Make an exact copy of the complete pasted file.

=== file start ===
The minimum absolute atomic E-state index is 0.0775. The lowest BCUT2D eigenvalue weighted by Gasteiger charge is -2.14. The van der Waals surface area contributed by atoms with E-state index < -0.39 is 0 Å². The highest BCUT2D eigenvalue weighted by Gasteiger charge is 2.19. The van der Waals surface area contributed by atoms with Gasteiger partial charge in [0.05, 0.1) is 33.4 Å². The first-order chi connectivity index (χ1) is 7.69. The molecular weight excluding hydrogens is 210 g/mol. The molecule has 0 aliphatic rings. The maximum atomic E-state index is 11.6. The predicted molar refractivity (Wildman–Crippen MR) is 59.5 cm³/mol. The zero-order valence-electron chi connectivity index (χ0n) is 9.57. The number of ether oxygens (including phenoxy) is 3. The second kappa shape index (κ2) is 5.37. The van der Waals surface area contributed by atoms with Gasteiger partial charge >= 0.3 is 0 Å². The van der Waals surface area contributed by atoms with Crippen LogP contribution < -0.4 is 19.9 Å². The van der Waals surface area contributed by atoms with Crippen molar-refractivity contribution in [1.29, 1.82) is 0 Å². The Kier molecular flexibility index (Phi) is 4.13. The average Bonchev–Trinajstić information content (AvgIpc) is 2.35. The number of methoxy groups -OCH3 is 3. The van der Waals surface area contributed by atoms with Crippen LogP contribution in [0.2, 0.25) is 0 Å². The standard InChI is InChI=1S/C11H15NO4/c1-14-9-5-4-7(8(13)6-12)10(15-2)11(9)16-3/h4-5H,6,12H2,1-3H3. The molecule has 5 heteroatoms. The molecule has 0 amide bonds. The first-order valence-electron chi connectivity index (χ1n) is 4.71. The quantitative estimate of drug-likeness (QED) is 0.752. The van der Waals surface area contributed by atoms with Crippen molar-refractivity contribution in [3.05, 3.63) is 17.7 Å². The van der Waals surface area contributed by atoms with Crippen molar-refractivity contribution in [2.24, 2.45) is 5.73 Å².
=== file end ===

The minimum absolute atomic E-state index is 0.0775. The lowest BCUT2D eigenvalue weighted by Gasteiger charge is -2.14. The van der Waals surface area contributed by atoms with E-state index < -0.39 is 0 Å². The highest BCUT2D eigenvalue weighted by Gasteiger charge is 2.19. The van der Waals surface area contributed by atoms with Gasteiger partial charge in [0.05, 0.1) is 33.4 Å². The first-order chi connectivity index (χ1) is 7.69. The molecular weight excluding hydrogens is 210 g/mol. The molecule has 0 aliphatic rings. The maximum atomic E-state index is 11.6. The predicted molar refractivity (Wildman–Crippen MR) is 59.5 cm³/mol. The zero-order valence-electron chi connectivity index (χ0n) is 9.57. The number of ether oxygens (including phenoxy) is 3. The second kappa shape index (κ2) is 5.37. The van der Waals surface area contributed by atoms with Gasteiger partial charge >= 0.3 is 0 Å². The van der Waals surface area contributed by atoms with Crippen LogP contribution < -0.4 is 19.9 Å². The van der Waals surface area contributed by atoms with Crippen molar-refractivity contribution in [1.29, 1.82) is 0 Å². The Kier molecular flexibility index (Phi) is 4.13. The average Bonchev–Trinajstić information content (AvgIpc) is 2.35. The number of methoxy groups -OCH3 is 3. The van der Waals surface area contributed by atoms with Crippen LogP contribution in [0.2, 0.25) is 0 Å². The standard InChI is InChI=1S/C11H15NO4/c1-14-9-5-4-7(8(13)6-12)10(15-2)11(9)16-3/h4-5H,6,12H2,1-3H3. The molecule has 5 heteroatoms. The molecule has 0 amide bonds. The first-order valence-electron chi connectivity index (χ1n) is 4.71. The quantitative estimate of drug-likeness (QED) is 0.752. The van der Waals surface area contributed by atoms with Crippen molar-refractivity contribution in [3.05, 3.63) is 17.7 Å². The van der Waals surface area contributed by atoms with Crippen molar-refractivity contribution in [2.24, 2.45) is 5.73 Å².